Thursday, May 05, 2005

Let Us Pray

So today was the National Day of Prayer .

I passed by our county courthouse at lunchtime. There were maybe a dozen people rallied on the courthouse steps; not a real mainline-denominational group, from the looks of them. One woman had her hands in the air; there was a guy with a guitar. No Roman collars; no local clergy I could identify.

I couldn't hear what the group was praying for; perhaps for my and my friends' expurgation from the planet, among other things, which would not be at all nice of them, especially since I'd just come from dropping off a load of groceries at the Catholic mission. I wonder if the local residents who need those groceries ever got a mention in this Day of Prayer. Or maybe I'm just being sarcastic because I found the website linked to above and read the list of "prayer suggestions," which frankly sound more like PAC action items and less like petitions that fit into the context of praying "for the whole world, for the whole people of God and for all according to their needs."

Where are the mainline-denominational folks at the National Day of Prayer? Did the invitations get lost in the mail?

I know; I know; such stagey events are just media ops for the Religious Right in their crusade for a theocracy; they're distateful and symptomatic of bad theology; we're just not into that sort of thing.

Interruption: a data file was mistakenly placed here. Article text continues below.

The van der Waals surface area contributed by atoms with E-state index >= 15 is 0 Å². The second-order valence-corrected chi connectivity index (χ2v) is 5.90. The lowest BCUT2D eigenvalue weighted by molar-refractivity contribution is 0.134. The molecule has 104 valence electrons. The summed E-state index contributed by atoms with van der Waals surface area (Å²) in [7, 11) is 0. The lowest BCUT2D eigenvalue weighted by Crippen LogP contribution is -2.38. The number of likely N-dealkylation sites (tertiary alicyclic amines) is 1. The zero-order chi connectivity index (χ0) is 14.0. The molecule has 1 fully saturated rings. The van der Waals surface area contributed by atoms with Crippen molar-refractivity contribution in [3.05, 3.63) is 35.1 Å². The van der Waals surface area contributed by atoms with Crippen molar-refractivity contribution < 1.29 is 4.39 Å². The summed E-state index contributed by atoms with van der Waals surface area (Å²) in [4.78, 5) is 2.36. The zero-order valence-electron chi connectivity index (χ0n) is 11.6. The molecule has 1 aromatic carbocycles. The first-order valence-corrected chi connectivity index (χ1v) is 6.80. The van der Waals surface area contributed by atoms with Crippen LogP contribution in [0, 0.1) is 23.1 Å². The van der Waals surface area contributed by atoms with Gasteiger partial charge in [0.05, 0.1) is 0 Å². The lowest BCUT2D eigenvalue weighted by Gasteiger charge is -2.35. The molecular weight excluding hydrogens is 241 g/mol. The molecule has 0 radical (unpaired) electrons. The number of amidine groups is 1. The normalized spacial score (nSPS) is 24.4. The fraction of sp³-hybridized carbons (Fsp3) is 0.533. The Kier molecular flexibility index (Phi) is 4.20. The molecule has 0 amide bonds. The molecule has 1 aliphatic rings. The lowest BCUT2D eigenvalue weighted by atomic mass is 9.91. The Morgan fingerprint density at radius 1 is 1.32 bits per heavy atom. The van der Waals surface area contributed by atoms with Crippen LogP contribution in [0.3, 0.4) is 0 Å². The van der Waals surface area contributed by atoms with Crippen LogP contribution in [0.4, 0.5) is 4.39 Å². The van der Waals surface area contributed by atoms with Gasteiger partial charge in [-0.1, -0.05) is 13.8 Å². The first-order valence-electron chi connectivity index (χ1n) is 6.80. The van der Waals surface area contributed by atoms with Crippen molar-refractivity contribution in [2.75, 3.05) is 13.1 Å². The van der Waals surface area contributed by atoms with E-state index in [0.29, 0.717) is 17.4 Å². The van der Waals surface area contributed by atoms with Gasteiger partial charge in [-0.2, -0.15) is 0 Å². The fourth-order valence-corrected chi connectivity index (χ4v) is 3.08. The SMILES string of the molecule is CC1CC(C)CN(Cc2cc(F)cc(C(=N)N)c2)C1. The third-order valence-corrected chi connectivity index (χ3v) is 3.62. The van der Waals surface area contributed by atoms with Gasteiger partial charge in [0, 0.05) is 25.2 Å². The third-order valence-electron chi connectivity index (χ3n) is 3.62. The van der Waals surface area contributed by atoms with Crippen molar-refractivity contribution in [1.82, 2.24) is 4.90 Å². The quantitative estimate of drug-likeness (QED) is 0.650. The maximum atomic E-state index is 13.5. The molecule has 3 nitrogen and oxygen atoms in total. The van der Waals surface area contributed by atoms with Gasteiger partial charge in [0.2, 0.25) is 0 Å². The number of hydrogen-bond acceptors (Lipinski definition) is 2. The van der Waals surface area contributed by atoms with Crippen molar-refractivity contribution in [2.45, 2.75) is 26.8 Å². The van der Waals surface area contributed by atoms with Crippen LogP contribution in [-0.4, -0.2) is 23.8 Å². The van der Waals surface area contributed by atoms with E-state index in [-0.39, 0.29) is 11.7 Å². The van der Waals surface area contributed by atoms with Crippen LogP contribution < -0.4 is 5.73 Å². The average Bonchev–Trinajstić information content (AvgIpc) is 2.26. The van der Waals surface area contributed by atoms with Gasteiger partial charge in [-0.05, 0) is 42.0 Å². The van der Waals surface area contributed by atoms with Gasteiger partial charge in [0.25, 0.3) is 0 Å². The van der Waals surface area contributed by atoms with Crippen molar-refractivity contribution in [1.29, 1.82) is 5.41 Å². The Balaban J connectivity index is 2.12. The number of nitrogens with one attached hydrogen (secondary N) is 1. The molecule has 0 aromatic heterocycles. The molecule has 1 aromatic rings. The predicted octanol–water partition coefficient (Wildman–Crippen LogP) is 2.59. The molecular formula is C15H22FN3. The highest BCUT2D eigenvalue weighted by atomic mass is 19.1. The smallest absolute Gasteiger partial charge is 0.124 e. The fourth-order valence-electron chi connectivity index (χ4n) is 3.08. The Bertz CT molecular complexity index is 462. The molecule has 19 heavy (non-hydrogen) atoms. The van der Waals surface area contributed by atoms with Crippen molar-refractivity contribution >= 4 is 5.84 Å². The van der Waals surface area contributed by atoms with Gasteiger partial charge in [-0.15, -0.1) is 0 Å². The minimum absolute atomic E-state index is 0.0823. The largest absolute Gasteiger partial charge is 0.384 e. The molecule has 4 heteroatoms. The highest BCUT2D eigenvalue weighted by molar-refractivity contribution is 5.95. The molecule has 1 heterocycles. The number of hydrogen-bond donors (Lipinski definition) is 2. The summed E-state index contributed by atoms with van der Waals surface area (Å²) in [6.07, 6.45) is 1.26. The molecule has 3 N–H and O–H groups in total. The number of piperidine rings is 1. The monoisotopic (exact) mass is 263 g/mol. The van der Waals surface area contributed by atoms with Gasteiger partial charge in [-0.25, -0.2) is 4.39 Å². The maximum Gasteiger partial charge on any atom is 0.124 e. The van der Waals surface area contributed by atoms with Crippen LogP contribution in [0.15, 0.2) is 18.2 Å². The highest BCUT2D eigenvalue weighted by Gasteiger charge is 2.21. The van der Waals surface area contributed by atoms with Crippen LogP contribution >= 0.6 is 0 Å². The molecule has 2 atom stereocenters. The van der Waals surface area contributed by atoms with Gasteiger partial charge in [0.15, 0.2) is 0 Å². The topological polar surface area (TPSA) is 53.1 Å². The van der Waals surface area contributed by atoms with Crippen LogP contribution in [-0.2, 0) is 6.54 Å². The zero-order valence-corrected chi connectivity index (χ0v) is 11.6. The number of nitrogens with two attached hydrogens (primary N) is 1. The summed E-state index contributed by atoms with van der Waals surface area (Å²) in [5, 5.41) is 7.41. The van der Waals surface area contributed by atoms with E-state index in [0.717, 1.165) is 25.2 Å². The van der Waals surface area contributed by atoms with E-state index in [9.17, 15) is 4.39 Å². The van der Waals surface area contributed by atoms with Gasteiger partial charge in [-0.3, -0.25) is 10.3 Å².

But...just wondering...what would happen if, next year, the local mainline clergy and parishoners showed up? And when it came time to pray, they prayed out loud, not for a political platform, but for people?...for the anawim, the "little ones," the people who for whatever reasons find themselves getting regularly kicked in the teeth by the powers and principalities of this world?

Actually, this scenario actually became a reality -- not in this town, but in the town closest to my parish. Last year my pastor decided to get involved in the National Day of Prayer there. I'm not sure how he did it, but he wound up helping steer the thing; got, I think, a couple of other non-usual-suspects, like one of the local Catholic priests, to sign on too. And it turned out, he related later , to be not a day of bullhorn platitudes, but a day of genuine prayer for help and guidance focused on the residents of this particular community, who had been hit hard by the closing of several large companies that had employed hundreds of people.

What would happen if religious moderates and progressives, in communities across the country, crashed this little party on the courthouse steps next year and added some texture to the prayers? What might that look and sound like?

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